By Carolyn Berndt
Last week, in a hearing before the House Energy and Commerce Committee, Subcommittee on Environment and Economy, Michael Sesma, Council Member from Gaithersburg, Maryland testified before Congress that the nation's water infrastructure is aging and that cities face a backlog of projects and funding challenges that were only made worse by the recent economic downturn.
"Like other communities, much of Gaithersburg's water infrastructure is beyond its expected design life and is in need of substantial funding to address our existing system needs," said Sesma.
Moreover, cities and towns across the country continue to have concerns about the affordability of meeting Clean Water Act (CWA) requirements, as well as the increasing number of unfunded federal mandates imposed on local governments. "In Gaithersburg, the implementation of stormwater management programs has a direct impact on the quality of water in the streams and rivers that flow into the Chesapeake Bay. A healthy, clean Chesapeake Bay is vital to the economic health of the Mid-Atlantic States. While the federal mandates of the [Clean Water Act] may be necessary to maintain and improve water quality, they do not come without a high cost to local governments and taxpayers," continued Sesma.
He asked the committee to "lead and serve the country by addressing the underlying issue of aging infrastructure and unmet infrastructure needs. This effort will strengthen the intergovernmental partnership by enabling our cities and towns, our states, and country to meet the challenges and opportunities of leading the world into the next century."
NLC called on Congress to support existing and new financing mechanisms for funding water infrastructure projects-including preserving the tax-exempt status of municipal bonds, which help fund three-quarters of the infrastructure projects in the U.S. built by state and local governments, and to prioritize funding for the Clean Water and Drinking Water State Revolving Loan Fund programs.
In response to a question from Rep. Paul Tonko (D-NY) about the impact to cities of the automatic spending cuts, known as sequestration, scheduled to go into effect on March 1, Sesma said that the cuts would be devastating to cities and the programs and services they offer, including likely delaying infrastructure projects and deferring facility maintenance and equipment replacement. Additionally, cities would have to decide whether to raise taxes or fees or create new fees to generate revenue.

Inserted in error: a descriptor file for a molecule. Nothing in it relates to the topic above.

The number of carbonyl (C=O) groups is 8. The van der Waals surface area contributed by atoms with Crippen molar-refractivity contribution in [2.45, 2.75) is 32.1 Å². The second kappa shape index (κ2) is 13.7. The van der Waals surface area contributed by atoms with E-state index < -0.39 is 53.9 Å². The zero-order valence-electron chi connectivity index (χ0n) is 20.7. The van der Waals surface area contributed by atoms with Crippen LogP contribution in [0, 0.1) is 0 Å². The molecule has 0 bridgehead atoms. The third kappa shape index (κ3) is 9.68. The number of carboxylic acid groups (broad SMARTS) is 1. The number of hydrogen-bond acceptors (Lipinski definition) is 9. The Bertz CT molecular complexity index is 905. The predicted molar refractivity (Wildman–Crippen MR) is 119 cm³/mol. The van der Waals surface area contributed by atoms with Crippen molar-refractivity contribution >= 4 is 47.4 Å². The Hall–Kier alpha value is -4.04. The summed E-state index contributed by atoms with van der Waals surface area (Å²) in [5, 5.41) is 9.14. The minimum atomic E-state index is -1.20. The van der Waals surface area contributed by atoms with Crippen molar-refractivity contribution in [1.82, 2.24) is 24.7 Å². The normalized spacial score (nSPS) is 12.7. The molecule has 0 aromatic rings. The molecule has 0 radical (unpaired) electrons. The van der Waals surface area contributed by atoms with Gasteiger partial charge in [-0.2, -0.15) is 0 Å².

While the hearing was titled "The Role of States in Protecting the Environment Under Current Law," Sesma also testified on the importance of local governments in implementing federal environmental protection programs. Cities serve as implementers of state and federal environmental policies and programs and have authority over local land use, zoning, and code development. Local governments, like Gaithersburg, are at the forefront of sustainability in planning, taking actions to make our communities vibrant places to live, work, learn and play.
NLC's testimony also stressed the importance of the intergovernmental partnership, siting examples of positive steps that the U.S. Environmental Protection Agency (EPA) has taken in recent years that have renewed and strengthened the federal-state-local partnership. The first, relating to the federalism consultation process, was in 2008 when EPA lowered its threshold from $100 million to $25 million for triggering the state and local consultation process. This has resulted in earlier and more regular consultation with and local governments on issues of mutual importance to the quality of life in our nation's communities and the fiscal impacts of those decisions.
Second, under the Administration's regulatory reform and review initiative, EPA recently allowed community water systems to electronically deliver Consumer Confidence Reports to customers, saving water utilities and taxpayers significant costs associated with printing and mailing these large documents. As cities and towns continue to recover from the economic downturn, NLC applauded this action as a welcome means of lessening the financial burden on local governments.
Finally, NLC reiterated its support for EPA's Integrated Municipal Stormwater and Wastewater Planning Approach Framework (Framework, June 2012) and recent memorandum on Assessing Financial Capability for Municipal Clean Water Act Requirements (January 2013), which acknowledge that many local governments face difficult financial conditions that impact their ability to meet CWA obligations.
The integrated planning framework is aimed at helping state and local governments identify opportunities to achieve clean water by controlling and managing releases of wastewater and stormwater runoff in an efficient and cost effective manner through the sequencing, scheduling and prioritization of projects. Building on the integrated planning framework, over the course of this year, NLC will be participating in an affordability dialogue with EPA, local elected officials, and local government organizations on how the financial capability of a community will be considered when developing schedules for municipal projects necessary to meet CWA requirements.
Sesma is a past chair of the NLC Energy, Environment and Natural Resources Committee and currently serves on NLC Board of Directors.